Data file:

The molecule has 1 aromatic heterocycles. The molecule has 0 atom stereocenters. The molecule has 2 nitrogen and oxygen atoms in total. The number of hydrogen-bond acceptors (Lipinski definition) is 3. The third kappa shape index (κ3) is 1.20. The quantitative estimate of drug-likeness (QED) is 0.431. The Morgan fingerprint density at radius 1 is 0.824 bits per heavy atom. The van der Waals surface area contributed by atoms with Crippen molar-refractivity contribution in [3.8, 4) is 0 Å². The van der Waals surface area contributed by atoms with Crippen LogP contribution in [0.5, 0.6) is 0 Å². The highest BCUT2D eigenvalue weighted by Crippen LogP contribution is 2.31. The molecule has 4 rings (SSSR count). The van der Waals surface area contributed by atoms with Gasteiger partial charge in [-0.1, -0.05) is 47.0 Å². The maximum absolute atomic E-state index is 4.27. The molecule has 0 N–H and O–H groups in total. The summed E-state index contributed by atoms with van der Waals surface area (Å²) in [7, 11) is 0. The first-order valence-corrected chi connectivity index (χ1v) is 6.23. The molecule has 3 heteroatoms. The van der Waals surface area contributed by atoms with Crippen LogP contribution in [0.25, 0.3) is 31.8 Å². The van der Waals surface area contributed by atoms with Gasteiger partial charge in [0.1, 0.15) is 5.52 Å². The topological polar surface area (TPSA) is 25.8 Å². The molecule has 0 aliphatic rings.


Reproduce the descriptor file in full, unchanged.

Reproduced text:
The molecule has 1 aromatic heterocycles. The molecule has 0 atom stereocenters. The molecule has 2 nitrogen and oxygen atoms in total. The number of hydrogen-bond acceptors (Lipinski definition) is 3. The third kappa shape index (κ3) is 1.20. The quantitative estimate of drug-likeness (QED) is 0.431. The Morgan fingerprint density at radius 1 is 0.824 bits per heavy atom. The van der Waals surface area contributed by atoms with Crippen molar-refractivity contribution in [3.8, 4) is 0 Å². The van der Waals surface area contributed by atoms with Crippen LogP contribution in [0.5, 0.6) is 0 Å². The highest BCUT2D eigenvalue weighted by Crippen LogP contribution is 2.31. The molecule has 4 rings (SSSR count). The van der Waals surface area contributed by atoms with Gasteiger partial charge in [-0.1, -0.05) is 47.0 Å². The maximum absolute atomic E-state index is 4.27. The molecule has 0 N–H and O–H groups in total. The summed E-state index contributed by atoms with van der Waals surface area (Å²) in [7, 11) is 0. The first-order valence-corrected chi connectivity index (χ1v) is 6.23. The molecule has 3 heteroatoms. The van der Waals surface area contributed by atoms with Crippen LogP contribution in [0.25, 0.3) is 31.8 Å². The van der Waals surface area contributed by atoms with Gasteiger partial charge in [0.1, 0.15) is 5.52 Å². The topological polar surface area (TPSA) is 25.8 Å². The molecule has 0 aliphatic rings.